Pulled pork gets a slow cook

Ian Leatt Foodie
Ian Leatt
Foodie

“Deep in the heart of Texas”. A song, yes, but also the home to a regional flavour. There are many variances of pulled pork, from smoked to barbecued to slow cooked, all typically using the harder pieces of the pig to cook. You could cook anywhere from a whole pig down to a shoulder. This recipe calls for the shoulder.

Having been without a stove for several weeks now, it has been an interesting time on the home cooking front. From vegetables freshly steamed in the steamer, to slow cooked meats in the slow cooker (as our kitchen is under renovation). It’s a time of year typically not for barbecues, but needs must be met.

Recently, I took to the slow cooker with a shoulder of pork. Yes, you guessed it, slow cooked pulled pork. Having always been a fan of slow cooked food, this recipe brings the flavour of Texas to your kitchen and is super easy to prepare and enjoy around the table.

While the pork was cooking, the aromas were beyond enticing. I found my mouth was constantly excited in anticipation for something it was surely going to relish. From the heat of the chili, to the tartness of the vinegar, it was a feast ready to be devoured.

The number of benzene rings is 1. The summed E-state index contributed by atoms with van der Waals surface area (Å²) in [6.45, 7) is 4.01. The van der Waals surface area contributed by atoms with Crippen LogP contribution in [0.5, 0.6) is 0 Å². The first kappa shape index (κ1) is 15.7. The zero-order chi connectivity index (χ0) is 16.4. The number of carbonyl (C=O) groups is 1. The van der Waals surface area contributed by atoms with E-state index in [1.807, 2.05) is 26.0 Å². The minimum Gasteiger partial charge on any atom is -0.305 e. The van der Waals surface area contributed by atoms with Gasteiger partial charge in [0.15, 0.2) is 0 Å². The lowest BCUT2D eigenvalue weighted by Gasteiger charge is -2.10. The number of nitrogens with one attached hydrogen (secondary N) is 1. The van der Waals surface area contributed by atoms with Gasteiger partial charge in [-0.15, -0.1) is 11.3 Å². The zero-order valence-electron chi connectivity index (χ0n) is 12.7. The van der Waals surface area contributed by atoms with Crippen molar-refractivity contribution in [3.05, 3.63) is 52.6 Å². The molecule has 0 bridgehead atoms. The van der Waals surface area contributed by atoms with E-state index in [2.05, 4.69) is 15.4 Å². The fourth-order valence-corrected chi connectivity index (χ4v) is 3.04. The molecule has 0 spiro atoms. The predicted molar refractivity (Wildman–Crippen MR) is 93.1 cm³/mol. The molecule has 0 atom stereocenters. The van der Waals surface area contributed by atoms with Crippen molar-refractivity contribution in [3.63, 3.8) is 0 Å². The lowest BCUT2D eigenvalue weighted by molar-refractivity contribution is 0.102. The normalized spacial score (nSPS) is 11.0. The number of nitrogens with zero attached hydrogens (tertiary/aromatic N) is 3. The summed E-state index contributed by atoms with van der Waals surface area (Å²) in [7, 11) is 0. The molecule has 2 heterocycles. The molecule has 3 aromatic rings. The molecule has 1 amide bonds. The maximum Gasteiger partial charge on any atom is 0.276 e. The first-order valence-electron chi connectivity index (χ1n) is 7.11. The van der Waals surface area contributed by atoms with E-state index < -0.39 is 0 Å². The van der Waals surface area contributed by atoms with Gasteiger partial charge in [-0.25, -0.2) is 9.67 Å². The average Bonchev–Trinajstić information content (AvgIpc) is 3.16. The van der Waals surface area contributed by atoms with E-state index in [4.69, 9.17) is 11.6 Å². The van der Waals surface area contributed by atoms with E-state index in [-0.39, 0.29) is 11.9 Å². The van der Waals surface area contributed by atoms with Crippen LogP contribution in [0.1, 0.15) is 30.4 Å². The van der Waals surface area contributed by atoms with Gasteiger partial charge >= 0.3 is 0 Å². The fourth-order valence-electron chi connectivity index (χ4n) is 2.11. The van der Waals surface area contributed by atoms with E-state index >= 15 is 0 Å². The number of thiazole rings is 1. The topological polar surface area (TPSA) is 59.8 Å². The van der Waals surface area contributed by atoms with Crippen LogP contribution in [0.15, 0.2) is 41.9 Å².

Pulled Pork
4 lb pork shoulder roast
1 cup barbeque sauce
½ cup apple cider vinegar
½ cup chicken broth
¼ cup brown sugar
1 tablespoon mustard
1 tablespoon Worcestershire sauce
1 ½ tablespoons chilli powder
1 large Spanish onion (diced)
4 cloves crushed garlic
2 teaspoons freshly chopped thyme
1 tablespoon extra-virgin olive oil
1 teaspoon Black Pepper
1 teaspoon White Pepper

Pour the two tablespoons of Extra-virgin olive oil into the bottom of the slow cooker. Then set your shoulder of pork on top (this will stop the meat from sticking to the bottom of your pot). Turn the slow cooker on to the high setting.

Add to this the remaining ingredients. Cook on high until you see the liquid start to boil, usually one hour. Then turn to low and leave for a further seven hours.

Once the meat has cooked, remove from the slow cooker and, using a knife and fork, pull it apart. You will find that it falls to pieces extremely easily. The remaining ingredients in your slow cooker can now be poured through a sieve, leaving a solid pile of onion separated from the juice. In a large mixing bowl, add the pulled pork and onion together and, using a large spoon, blend. Pour a little of the juice over and blend once more.

The exciting thing now is what to do with it? For best results, have some bread rolls to hand, butter on both sides then toast until brown. Fill the bread with the pulled pork, pour over some of the remaining juice and take a bite. The tang will hit you, the flavour will explode inside you, and you will, for a split second, be off to eating heaven.

Enjoy with your family, your friends and, most of all, have fun.

Ian Leatt is general manager of Pegasus.

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